Well, we’ve found 18 more tidal gauges that for some reason or another, the yearly data ends in 2008 after have good continuity since 1981. Most of them were around Europe. Finland, and Adriatic and NE of the English Channel. There was one on the north of Russia, 2 on the Korean side of the Sea of Japan and one on the Argentine islands at the Antarctica.
The graph of the mean sea level of these stations for the period of 1981-2008 is this……
Recall the map of the stations that had good continuity from 1981-2010……..
And then recall the stations that were discontinued at 2009.
So, basically, the entire north of Russia has been eliminated, though I’ve only 4 stations to use for that area. And also, all of Scandinavia as well as the coasts of Australia. Africa doesn’t seem to have ever been introduced to the concepts of tidal gauges, but I know this not to be true.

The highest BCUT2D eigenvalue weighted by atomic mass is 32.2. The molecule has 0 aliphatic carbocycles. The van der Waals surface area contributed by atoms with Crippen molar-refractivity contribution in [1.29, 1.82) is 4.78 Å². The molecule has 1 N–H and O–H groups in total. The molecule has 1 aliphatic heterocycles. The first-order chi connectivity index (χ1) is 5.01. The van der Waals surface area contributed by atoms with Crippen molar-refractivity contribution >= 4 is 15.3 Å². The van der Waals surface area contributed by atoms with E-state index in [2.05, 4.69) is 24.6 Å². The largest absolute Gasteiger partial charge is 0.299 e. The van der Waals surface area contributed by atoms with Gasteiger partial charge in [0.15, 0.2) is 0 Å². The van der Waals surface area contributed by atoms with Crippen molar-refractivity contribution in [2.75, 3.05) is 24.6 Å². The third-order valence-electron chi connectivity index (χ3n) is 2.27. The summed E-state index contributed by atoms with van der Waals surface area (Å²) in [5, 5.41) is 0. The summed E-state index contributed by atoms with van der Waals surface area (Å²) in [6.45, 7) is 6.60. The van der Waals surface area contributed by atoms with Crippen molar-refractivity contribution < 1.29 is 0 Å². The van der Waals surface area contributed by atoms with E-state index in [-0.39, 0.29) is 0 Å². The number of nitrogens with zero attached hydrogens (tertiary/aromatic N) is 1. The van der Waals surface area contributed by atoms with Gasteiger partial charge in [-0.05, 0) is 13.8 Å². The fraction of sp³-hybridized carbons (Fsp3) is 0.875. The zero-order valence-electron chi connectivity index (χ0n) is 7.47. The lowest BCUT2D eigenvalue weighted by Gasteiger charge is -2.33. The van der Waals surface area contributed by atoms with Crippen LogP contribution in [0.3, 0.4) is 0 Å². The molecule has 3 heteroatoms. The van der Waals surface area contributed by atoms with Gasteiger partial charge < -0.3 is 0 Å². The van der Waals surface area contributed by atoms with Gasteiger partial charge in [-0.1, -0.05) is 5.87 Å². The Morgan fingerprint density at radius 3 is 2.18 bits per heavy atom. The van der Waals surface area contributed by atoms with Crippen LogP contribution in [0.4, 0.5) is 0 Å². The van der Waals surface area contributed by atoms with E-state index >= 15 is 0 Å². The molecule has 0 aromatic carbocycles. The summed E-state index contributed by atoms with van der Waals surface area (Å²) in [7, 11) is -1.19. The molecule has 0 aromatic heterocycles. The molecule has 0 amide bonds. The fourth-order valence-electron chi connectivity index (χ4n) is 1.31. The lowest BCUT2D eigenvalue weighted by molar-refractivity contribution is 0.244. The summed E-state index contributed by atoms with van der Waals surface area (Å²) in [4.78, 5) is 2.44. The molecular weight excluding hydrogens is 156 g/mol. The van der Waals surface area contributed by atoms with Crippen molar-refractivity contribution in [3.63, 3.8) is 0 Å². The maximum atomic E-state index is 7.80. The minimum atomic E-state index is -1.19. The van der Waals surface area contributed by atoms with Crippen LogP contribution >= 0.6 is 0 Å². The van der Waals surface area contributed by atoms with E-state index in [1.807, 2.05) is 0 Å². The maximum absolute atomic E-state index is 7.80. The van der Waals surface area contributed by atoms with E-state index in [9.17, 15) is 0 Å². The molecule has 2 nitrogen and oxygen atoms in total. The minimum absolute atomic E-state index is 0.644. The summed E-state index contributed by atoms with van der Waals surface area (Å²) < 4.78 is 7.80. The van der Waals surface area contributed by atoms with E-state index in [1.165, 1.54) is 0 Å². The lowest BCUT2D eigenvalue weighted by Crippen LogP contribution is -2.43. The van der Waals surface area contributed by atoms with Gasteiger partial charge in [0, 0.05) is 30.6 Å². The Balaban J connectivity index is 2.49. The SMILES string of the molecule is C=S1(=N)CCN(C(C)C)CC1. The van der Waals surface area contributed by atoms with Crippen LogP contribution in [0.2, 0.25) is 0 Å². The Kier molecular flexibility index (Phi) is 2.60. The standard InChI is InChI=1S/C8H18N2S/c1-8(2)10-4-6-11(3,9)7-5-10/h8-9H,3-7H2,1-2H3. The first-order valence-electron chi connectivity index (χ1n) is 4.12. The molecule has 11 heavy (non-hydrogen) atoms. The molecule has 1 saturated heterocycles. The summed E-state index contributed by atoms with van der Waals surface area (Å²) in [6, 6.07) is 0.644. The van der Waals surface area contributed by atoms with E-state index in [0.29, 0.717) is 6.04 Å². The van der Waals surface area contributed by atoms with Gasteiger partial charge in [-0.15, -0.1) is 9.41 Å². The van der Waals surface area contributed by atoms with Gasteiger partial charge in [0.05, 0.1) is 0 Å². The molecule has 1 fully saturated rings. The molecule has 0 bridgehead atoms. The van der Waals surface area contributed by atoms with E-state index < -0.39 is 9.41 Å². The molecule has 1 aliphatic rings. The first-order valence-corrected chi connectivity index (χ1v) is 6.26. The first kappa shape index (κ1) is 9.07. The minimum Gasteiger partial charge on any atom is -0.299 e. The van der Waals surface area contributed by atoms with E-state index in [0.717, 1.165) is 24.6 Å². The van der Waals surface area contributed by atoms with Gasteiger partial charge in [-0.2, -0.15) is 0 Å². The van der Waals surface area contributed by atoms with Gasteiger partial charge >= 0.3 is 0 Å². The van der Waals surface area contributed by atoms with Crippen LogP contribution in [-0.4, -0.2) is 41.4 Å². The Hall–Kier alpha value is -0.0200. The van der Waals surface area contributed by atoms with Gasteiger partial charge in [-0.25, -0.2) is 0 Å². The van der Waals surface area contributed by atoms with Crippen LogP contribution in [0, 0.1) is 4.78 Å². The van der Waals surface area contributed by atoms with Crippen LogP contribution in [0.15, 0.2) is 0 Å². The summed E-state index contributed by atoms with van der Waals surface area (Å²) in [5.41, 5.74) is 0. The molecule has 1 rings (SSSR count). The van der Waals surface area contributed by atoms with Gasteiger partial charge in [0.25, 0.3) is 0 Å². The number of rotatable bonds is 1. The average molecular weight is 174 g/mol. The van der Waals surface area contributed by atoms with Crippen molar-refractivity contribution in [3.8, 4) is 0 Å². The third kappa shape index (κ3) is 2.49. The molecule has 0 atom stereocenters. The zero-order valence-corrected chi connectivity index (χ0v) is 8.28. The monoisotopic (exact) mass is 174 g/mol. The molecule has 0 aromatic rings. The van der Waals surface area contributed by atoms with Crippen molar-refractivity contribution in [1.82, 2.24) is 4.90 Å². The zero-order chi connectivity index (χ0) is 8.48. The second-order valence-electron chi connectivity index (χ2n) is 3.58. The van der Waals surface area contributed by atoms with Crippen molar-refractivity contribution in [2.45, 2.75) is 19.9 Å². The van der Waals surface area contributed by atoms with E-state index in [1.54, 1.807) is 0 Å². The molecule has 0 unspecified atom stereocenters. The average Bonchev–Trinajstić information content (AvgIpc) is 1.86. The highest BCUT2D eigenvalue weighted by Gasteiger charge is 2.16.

Here’s the plan to do. We’re going to go ahead and determine the sea level trends by the coasts we have data for. We know the amount of locations we have are inadequate for determining a global trend, but much of what we’re trying to show, isn’t so much of whether someone was right or wrong about estimating our sea-level, but more about how they can’t possibly know what the sea level was or wasn’t doing. Towards that end, I think we’re pretty much there. There’ll be more trudging through some data and looking for specific data sets in the areas that are lacking. Like, THE ENTIRE COASTAL AREA OF THE CONTINENT OF AFRICA!!!
This takes us a step closer to the satellite data. What are they comparing their data to? What did they compare their data to when calibrating and then the follow up? Well, …….it doesn’t look like they compared it to much……. more to follow.